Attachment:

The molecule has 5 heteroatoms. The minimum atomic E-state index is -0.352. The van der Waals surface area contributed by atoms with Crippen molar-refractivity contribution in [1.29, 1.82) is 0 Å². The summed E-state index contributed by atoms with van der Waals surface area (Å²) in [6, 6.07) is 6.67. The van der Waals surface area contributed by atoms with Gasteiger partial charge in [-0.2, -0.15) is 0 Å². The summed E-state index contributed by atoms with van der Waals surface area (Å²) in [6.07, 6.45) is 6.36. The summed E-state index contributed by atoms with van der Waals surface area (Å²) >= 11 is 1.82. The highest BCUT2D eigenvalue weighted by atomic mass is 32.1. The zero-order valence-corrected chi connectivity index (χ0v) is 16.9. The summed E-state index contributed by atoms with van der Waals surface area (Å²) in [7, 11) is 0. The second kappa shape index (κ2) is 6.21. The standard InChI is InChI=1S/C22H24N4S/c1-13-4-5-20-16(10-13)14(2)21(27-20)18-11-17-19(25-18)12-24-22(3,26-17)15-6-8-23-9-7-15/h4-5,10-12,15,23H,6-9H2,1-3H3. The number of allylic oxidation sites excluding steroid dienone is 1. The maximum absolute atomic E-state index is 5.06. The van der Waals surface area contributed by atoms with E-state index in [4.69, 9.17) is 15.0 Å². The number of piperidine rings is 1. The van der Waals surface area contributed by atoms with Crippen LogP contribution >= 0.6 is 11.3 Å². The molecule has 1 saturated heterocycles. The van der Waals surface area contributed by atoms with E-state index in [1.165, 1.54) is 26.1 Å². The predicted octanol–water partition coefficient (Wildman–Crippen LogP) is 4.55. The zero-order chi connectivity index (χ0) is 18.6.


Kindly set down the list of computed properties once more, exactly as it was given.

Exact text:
The molecule has 5 heteroatoms. The minimum atomic E-state index is -0.352. The van der Waals surface area contributed by atoms with Crippen molar-refractivity contribution in [1.29, 1.82) is 0 Å². The summed E-state index contributed by atoms with van der Waals surface area (Å²) in [6, 6.07) is 6.67. The van der Waals surface area contributed by atoms with Gasteiger partial charge in [-0.2, -0.15) is 0 Å². The summed E-state index contributed by atoms with van der Waals surface area (Å²) in [6.07, 6.45) is 6.36. The summed E-state index contributed by atoms with van der Waals surface area (Å²) >= 11 is 1.82. The highest BCUT2D eigenvalue weighted by atomic mass is 32.1. The zero-order valence-corrected chi connectivity index (χ0v) is 16.9. The summed E-state index contributed by atoms with van der Waals surface area (Å²) in [7, 11) is 0. The second kappa shape index (κ2) is 6.21. The standard InChI is InChI=1S/C22H24N4S/c1-13-4-5-20-16(10-13)14(2)21(27-20)18-11-17-19(25-18)12-24-22(3,26-17)15-6-8-23-9-7-15/h4-5,10-12,15,23H,6-9H2,1-3H3. The number of allylic oxidation sites excluding steroid dienone is 1. The maximum absolute atomic E-state index is 5.06. The van der Waals surface area contributed by atoms with E-state index in [4.69, 9.17) is 15.0 Å². The number of piperidine rings is 1. The van der Waals surface area contributed by atoms with Crippen LogP contribution >= 0.6 is 11.3 Å². The molecule has 1 saturated heterocycles. The van der Waals surface area contributed by atoms with E-state index in [1.165, 1.54) is 26.1 Å². The predicted octanol–water partition coefficient (Wildman–Crippen LogP) is 4.55. The zero-order chi connectivity index (χ0) is 18.6.